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Source: Spokesman-Review
Source type: newspaper
Document type: article
Document title: “Silencing of the Wires”
Author(s): anonymous
City of publication: Spokane, Washington
Date of publication: 20 September 1901
Volume number: 19
Issue number: 97
Pagination: 1

“Silencing of the Wires.” Spokesman-Review 20 Sept. 1901 v19n97: p. 1.
full text
William McKinley (death: public response).
Named persons


Silencing of the Wires


For Five Minutes Not a Tick Was Heard Anywhere.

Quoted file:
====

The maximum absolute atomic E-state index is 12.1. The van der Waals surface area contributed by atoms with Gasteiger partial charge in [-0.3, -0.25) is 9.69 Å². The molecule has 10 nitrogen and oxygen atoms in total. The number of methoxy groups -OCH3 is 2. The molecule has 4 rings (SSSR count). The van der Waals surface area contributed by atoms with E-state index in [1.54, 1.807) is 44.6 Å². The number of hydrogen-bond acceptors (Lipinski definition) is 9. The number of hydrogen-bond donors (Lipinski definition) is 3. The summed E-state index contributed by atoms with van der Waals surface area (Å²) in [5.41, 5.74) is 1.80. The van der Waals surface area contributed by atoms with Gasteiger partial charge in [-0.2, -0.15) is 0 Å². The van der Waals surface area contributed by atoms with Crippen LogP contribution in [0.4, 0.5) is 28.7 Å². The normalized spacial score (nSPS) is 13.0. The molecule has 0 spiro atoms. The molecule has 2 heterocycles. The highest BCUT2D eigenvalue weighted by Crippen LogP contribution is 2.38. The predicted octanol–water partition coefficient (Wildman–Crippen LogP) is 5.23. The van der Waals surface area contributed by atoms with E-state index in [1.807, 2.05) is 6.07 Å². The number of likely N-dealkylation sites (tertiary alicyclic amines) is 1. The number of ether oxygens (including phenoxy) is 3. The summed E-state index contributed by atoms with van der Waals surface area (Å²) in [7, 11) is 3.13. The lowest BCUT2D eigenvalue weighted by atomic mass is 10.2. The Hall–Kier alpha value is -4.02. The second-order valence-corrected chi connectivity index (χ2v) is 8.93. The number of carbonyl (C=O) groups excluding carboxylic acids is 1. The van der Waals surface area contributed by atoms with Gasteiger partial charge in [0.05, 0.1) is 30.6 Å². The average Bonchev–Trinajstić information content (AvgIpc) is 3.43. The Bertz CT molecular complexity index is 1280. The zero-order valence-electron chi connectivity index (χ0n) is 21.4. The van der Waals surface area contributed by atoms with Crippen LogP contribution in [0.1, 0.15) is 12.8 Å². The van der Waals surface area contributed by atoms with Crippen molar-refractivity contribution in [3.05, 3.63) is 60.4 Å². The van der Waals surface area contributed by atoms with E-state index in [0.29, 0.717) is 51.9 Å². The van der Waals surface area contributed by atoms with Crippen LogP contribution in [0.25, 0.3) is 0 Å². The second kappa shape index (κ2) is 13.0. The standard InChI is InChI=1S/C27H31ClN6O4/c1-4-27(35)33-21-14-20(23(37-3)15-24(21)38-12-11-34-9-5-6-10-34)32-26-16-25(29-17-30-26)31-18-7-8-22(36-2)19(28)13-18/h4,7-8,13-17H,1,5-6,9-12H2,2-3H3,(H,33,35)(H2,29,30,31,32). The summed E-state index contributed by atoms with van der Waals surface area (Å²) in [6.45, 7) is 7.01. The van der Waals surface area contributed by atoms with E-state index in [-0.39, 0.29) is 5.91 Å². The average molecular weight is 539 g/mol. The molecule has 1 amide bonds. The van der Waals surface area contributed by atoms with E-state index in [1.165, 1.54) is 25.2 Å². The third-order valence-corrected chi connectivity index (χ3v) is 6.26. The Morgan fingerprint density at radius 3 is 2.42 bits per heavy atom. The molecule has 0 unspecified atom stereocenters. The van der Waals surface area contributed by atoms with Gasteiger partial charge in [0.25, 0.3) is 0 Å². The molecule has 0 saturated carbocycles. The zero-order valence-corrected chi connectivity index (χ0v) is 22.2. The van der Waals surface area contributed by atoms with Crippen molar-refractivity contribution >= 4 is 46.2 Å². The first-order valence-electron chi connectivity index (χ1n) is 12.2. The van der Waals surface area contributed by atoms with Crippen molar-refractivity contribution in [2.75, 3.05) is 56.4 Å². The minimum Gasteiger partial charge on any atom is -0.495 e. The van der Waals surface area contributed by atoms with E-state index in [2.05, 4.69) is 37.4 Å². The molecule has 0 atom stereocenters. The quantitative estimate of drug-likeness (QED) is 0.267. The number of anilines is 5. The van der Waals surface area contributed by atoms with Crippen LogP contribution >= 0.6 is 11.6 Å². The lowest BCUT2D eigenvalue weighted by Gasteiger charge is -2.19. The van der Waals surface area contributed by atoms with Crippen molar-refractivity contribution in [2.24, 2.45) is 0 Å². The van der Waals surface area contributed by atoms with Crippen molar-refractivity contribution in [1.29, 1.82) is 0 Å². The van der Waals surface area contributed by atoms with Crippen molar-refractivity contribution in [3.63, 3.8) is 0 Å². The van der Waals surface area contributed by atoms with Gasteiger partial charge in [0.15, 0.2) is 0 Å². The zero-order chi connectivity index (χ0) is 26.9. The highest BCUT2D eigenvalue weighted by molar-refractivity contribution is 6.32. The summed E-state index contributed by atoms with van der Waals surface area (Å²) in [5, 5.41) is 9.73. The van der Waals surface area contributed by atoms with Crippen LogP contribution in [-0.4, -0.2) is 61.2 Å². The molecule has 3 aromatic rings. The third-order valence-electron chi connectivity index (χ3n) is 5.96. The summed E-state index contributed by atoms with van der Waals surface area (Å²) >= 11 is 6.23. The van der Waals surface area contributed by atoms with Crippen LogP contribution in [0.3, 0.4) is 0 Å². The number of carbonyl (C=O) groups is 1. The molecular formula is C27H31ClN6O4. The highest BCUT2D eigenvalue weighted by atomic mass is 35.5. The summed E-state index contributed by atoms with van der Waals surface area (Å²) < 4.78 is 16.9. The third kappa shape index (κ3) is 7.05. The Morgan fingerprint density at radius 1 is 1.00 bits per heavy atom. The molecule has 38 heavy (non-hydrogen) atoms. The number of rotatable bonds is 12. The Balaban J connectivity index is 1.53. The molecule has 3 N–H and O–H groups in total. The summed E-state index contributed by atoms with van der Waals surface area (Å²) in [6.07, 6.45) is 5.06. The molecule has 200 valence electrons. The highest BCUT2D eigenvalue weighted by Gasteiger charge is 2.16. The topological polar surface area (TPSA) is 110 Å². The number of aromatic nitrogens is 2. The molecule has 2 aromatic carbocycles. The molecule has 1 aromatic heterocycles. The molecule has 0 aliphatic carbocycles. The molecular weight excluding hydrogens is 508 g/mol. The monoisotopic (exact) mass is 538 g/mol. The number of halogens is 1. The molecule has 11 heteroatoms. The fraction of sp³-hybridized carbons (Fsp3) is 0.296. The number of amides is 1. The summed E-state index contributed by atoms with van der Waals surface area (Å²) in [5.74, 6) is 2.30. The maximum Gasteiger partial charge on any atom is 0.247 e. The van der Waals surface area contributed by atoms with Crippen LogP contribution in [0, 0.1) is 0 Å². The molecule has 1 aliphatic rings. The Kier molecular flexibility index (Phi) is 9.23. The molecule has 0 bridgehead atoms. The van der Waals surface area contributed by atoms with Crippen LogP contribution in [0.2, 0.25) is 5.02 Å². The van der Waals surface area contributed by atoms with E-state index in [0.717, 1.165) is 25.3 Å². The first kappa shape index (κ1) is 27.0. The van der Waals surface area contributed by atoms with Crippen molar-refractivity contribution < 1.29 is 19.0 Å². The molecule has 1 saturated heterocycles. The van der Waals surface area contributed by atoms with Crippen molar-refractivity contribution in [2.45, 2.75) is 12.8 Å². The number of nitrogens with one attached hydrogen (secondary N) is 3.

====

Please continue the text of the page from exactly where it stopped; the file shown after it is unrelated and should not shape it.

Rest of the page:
CHICAGO, Sept. 19.—One feature absolutely unique in history characterized the McKinley obsequies. It was the silencing of the telegraph. Never before since electricity was first put to use as a means of communication from city to city and from country to country has there taken place, it is said, anything paralleling, even in a small way, what was done this afternoon on a scale that was magnificent. On orders from the officials of the different telegraph companies or upon the common impulse of the presidents where instructions were not received, the telegraphic system of the United States was hushed for five minutes at 2:30 p. m., the hour set for lowering the president’s body into the grave at Canton. At that moment on all the huge network of wires from the Atlantic to the Pacific not a “sounder” in the land gave a single tick and the great ocean cables were pulseless as the corpse of the late chief magistrate himself. Wires of the Associated Press, the Postal telegraph, the Northern Telegraph company, the Chicago & Milwaukee Telegraph company and all similar organizations were included in the general stoppage.



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